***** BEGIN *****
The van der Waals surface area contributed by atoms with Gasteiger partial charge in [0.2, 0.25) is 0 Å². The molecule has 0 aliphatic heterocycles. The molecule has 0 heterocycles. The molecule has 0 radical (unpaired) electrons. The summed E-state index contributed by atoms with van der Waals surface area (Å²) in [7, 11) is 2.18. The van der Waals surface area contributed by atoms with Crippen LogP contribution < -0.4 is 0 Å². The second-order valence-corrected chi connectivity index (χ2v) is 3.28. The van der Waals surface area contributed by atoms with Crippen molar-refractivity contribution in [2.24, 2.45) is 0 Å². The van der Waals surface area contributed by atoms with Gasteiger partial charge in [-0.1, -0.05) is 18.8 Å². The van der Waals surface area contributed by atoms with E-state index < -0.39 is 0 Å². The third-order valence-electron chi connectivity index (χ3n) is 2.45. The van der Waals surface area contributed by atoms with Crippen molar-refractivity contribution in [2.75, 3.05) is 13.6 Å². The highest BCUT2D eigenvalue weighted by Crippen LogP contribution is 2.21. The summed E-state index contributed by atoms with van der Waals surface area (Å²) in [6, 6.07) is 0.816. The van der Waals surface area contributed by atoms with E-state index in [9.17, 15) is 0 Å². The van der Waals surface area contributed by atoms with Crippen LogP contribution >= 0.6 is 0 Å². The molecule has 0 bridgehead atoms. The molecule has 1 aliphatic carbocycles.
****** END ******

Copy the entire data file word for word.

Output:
The van der Waals surface area contributed by atoms with Gasteiger partial charge in [0.2, 0.25) is 0 Å². The molecule has 0 aliphatic heterocycles. The molecule has 0 heterocycles. The molecule has 0 radical (unpaired) electrons. The summed E-state index contributed by atoms with van der Waals surface area (Å²) in [7, 11) is 2.18. The van der Waals surface area contributed by atoms with Crippen LogP contribution < -0.4 is 0 Å². The second-order valence-corrected chi connectivity index (χ2v) is 3.28. The van der Waals surface area contributed by atoms with Crippen molar-refractivity contribution in [2.24, 2.45) is 0 Å². The van der Waals surface area contributed by atoms with Gasteiger partial charge in [-0.1, -0.05) is 18.8 Å². The van der Waals surface area contributed by atoms with E-state index < -0.39 is 0 Å². The third-order valence-electron chi connectivity index (χ3n) is 2.45. The van der Waals surface area contributed by atoms with Crippen molar-refractivity contribution in [2.75, 3.05) is 13.6 Å². The highest BCUT2D eigenvalue weighted by Crippen LogP contribution is 2.21. The summed E-state index contributed by atoms with van der Waals surface area (Å²) in [6, 6.07) is 0.816. The van der Waals surface area contributed by atoms with E-state index in [9.17, 15) is 0 Å². The van der Waals surface area contributed by atoms with Crippen LogP contribution >= 0.6 is 0 Å². The molecule has 0 bridgehead atoms. The molecule has 1 aliphatic carbocycles.